For hBAT5 and mBAT5, transient transfections were repeated twice and the major findings confirmed using lysates from both batches. A more comprehensive characterization was performed using one particular batch of the human enzyme. With the exception of the FFA data presented in Figure 4, all numerical data are mean ± SEM from at least three independent experiments. The Km and Vmax values, inhibitor dose–response curves and IC50 values derived thereof were calculated from non-linear regressions using GraphPad Prism 5.0 for Windows. Statistical comparisons were done by using either paired or unpaired t-test, depending on study design as detailed in the legends of individual figures. The significance is denoted with an asterix (*, p<0.05; **, p<0.01 and ***p<0.001).
For the ABPP experiments in vitro with native mouse brain membrane proteome, membranes prepared from brain tissue of 4-week-old male mice were used. The animals were obtained from the National Laboratory Animal Centre, University of Eastern Finland. The mice were bred, housed, and sacrificed for the sole purposes of the experiment. The animals were sacrificed using decapitation. Approval for the harvesting of animal tissue was applied, registered and obtained from the local welfare officer of the University of Eastern Finland. No further ethical approval was required, as the experiments did not involve any in vivo treatment.
Background activity in HEK293 (A) and Mock-transfected cells (B) towards the 19 substrates tested in this study. The substrate panel included monoacylglycerols (MAGs) with the indicated acyl chain length, isomer and degree of saturation, the diacylglycerol (DAG) 1,2-dioleoyl(C18∶1)-rac-glycerol, the triacylglycerols (TAG-1 = 1,2,3-trioleoyl(C18∶1)glycerol; TAG-2 = 1-palmitoyl(C16∶0)-2-oleoyl(C18∶1)-3-linoleoyl(C18∶2)-rac-glycerol, as well as the prostaglandin glycerol esters PGD2-G, PGE2-G, PGF2α-G and 15d-PGJ2-G. Cellular lysates (0.3 µg/well) were incubated together with the indicated substrates [25 µM final concentration, added from 10 mM stock solutions in ethanol into the glycerol assay mix containing 0.5% (w/v) fatty acid free BSA and 1% (v/v ethanol). Glycerol production was determined at time-point 60 min. Statistical comparisons (unpaired t-test) indicated no significant differences (p>0.05) in the activity between HEK and Mock cells towards any tested substrate.
hBAT5-catalyzed hydrolysis of LPS or TAG does not exceed cellular background activity. Shown is time-dependency of fluorescence resulting from fatty acid liberation in incubations of the indicated substrates together with lysates of HEK293 cells with or without overexpression of hBAT5 or hABHD12. HEK293 cells were transiently transfected with the cDNA encoding hBAT5 or hABHD12, as detailed in  and the Methods section. After 48 h, cells were harvested and lysates prepared for lipase activity measurements based on the Cayman’s FFA fluorescence assay kit. The substrates included the MAGs 1-AG (A) and 1-LG (B), the lysophospholipid C18∶1-LPS (C) and the TAG 1,2,3-trioleoyl(C18∶1)glycerol (D). Cellular lysates (0.3 µg/well) were incubated together with the indicated substrates [50 µM final concentration, added from 10 mM stock solutions in ethanol into the FFA assay mix containing 0.1% (v/v) ethanol. Each condition included also assay blanks lacking the lysate. Raw fluorescence readings are shown for time-points 0, 10 and 20 min. Data are mean ± SD from duplicate wells. Note absence of hBAT5-catalyzed hydrolysis of LPS and TAG, as evidenced by parallel lines representing Blank, HEK and hBAT5-HEK lysates. Note also that 1-AG and 1-LG are hydrolyzed by hBAT5 and hABHD12 at rates clearly exceeding the cellular background and that LPS is hydrolyzed by hABHD12.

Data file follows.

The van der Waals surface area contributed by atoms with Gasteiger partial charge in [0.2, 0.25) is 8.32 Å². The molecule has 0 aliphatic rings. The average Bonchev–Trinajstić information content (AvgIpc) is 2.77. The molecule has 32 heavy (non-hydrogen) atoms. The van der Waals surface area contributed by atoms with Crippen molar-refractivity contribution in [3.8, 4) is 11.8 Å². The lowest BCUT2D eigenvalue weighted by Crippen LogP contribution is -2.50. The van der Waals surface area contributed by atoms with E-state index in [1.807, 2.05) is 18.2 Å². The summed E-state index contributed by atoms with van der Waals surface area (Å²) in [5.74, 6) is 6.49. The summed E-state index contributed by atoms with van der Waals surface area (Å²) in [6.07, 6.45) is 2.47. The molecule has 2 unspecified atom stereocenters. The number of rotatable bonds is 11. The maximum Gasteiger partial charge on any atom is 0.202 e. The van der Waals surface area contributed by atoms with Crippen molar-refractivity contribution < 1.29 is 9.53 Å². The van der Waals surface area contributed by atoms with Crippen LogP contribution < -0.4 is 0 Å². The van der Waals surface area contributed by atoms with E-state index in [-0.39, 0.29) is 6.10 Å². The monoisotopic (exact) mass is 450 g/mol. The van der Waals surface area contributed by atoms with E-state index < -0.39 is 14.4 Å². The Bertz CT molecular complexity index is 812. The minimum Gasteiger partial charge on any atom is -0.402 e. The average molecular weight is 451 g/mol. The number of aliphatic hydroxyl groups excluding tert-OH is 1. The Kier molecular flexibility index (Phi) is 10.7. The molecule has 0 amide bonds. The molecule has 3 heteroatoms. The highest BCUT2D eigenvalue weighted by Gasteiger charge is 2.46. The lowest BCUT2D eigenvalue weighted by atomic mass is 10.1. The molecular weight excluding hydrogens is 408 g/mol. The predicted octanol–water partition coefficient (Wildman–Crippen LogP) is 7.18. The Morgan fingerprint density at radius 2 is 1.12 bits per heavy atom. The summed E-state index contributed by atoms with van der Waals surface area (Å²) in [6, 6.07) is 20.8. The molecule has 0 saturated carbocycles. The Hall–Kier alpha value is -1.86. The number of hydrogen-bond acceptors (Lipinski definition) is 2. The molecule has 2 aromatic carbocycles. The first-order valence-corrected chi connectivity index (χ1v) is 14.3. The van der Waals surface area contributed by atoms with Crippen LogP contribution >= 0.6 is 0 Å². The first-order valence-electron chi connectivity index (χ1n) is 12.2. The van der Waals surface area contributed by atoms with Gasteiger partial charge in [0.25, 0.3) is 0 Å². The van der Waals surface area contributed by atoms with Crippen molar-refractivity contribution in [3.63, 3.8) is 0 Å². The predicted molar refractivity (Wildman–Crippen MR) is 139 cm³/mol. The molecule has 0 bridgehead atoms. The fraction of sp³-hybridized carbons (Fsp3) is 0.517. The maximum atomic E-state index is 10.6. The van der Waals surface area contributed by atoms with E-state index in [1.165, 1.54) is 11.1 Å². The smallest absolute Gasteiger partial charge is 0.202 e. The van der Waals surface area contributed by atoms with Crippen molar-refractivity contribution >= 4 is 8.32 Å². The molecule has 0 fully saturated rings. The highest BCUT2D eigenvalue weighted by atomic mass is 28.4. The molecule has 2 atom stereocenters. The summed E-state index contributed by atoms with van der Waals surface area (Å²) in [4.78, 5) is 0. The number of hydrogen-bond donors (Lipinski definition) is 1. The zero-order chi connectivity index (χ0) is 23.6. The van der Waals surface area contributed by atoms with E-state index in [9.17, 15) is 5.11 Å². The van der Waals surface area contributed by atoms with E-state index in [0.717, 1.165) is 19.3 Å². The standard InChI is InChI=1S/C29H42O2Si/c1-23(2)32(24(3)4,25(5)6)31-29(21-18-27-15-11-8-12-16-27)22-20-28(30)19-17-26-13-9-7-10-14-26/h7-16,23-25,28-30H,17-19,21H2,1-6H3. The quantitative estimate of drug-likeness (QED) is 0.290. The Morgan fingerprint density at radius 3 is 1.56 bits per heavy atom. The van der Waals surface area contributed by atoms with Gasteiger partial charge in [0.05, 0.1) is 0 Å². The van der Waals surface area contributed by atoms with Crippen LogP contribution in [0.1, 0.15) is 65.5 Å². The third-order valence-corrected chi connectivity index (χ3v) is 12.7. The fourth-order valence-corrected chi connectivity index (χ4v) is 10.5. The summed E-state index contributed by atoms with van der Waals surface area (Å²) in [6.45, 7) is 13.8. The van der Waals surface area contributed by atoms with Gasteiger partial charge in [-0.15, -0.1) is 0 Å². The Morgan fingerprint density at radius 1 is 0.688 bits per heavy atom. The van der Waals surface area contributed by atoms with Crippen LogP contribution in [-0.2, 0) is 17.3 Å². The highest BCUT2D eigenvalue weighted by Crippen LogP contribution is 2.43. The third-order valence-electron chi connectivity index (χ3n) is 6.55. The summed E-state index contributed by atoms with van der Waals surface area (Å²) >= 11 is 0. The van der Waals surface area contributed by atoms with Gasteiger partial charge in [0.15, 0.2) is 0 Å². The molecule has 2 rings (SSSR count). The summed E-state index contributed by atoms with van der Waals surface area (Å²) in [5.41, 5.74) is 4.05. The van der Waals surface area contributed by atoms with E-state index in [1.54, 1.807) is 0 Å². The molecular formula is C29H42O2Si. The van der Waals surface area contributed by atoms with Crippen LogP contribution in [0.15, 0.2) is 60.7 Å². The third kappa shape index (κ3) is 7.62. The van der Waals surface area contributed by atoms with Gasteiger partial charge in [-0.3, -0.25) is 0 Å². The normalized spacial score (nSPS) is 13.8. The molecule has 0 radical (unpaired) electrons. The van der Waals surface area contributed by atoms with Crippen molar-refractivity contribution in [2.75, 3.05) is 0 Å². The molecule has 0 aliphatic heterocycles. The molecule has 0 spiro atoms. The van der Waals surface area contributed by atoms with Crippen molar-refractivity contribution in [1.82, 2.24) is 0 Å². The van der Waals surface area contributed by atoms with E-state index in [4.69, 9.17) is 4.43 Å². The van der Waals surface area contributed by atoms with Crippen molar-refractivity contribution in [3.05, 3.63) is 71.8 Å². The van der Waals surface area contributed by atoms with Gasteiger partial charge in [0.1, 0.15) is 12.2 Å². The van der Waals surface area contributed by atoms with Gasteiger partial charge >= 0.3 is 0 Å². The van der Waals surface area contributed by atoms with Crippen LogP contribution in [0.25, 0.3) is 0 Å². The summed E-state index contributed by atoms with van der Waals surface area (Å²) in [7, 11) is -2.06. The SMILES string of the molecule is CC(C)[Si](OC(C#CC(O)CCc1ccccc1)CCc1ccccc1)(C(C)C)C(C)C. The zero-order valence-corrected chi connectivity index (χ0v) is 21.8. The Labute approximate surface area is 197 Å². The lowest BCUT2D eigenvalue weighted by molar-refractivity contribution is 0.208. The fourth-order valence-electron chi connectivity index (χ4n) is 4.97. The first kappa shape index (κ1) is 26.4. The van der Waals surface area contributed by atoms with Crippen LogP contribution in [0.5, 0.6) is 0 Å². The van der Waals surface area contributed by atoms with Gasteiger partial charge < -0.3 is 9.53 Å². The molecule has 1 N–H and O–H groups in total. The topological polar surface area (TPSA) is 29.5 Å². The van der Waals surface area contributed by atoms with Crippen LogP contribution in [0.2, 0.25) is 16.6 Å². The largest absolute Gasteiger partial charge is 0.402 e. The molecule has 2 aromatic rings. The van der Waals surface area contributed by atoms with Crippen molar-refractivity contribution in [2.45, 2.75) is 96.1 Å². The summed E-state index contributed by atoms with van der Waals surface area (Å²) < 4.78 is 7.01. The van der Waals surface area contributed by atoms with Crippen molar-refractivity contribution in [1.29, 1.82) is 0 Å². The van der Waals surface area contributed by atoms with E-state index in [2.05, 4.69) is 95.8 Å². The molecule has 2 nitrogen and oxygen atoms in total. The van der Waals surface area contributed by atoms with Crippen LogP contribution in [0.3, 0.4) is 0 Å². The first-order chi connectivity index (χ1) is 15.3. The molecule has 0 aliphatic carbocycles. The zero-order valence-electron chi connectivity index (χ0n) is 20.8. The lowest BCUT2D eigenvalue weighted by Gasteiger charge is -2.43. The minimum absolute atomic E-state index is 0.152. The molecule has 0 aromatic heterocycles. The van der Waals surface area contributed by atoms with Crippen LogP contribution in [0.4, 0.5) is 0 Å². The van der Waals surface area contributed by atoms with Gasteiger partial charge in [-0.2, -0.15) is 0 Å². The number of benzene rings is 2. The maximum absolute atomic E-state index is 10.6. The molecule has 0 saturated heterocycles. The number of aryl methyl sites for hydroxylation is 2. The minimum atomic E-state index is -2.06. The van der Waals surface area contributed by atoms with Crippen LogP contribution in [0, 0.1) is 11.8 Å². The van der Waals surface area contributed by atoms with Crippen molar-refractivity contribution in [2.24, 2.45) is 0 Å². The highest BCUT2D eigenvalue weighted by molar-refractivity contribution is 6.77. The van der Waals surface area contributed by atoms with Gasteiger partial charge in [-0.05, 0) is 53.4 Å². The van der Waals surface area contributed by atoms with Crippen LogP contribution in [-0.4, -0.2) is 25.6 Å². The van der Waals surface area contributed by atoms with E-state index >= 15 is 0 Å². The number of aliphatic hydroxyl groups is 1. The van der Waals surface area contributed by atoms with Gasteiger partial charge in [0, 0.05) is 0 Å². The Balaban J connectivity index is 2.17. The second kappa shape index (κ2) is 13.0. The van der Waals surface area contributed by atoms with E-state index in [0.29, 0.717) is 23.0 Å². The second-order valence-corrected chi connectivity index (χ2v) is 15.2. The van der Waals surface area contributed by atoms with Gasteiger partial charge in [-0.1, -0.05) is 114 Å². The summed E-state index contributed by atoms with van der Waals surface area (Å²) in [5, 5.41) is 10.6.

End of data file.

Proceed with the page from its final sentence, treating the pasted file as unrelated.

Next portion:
Lipophilicity vs. hBAT5 utilization of the twelve MAG species tested in this study using routine assay conditions with 0.5% (w/v) BSA included. A. LogP values were calculated using Advanced Chemistry Development (ACD/Labs) Software V11.02 (© 1994–2014 ACD/Labs). B. Mean substrate utilization (data extracted from Fig. 3B) plotted against the LogP values. The slope of the best-fit line (dashed, obtained by linear regression analysis) does significantly deviate from zero.
We wish to thank Ms. Satu Marttila, Ms. Taija Hukkanen and Ms. Tiina Koivunen for their highly competent technical assistance in the laboratory. Dr. Michael Courtney is acknowledged for proof-reading the language.
Conceived and designed the experiments: JRS JZP TP TN JTL. Performed the experiments: JRS JZP TP DNP JJTM TL. Analyzed the data: JRS JZP TP JJTM TL TN JTL. Contributed reagents/materials/analysis tools: JRS TP DNP TL TN JTL. Contributed to the writing of the manuscript: JRS TP TN JTL.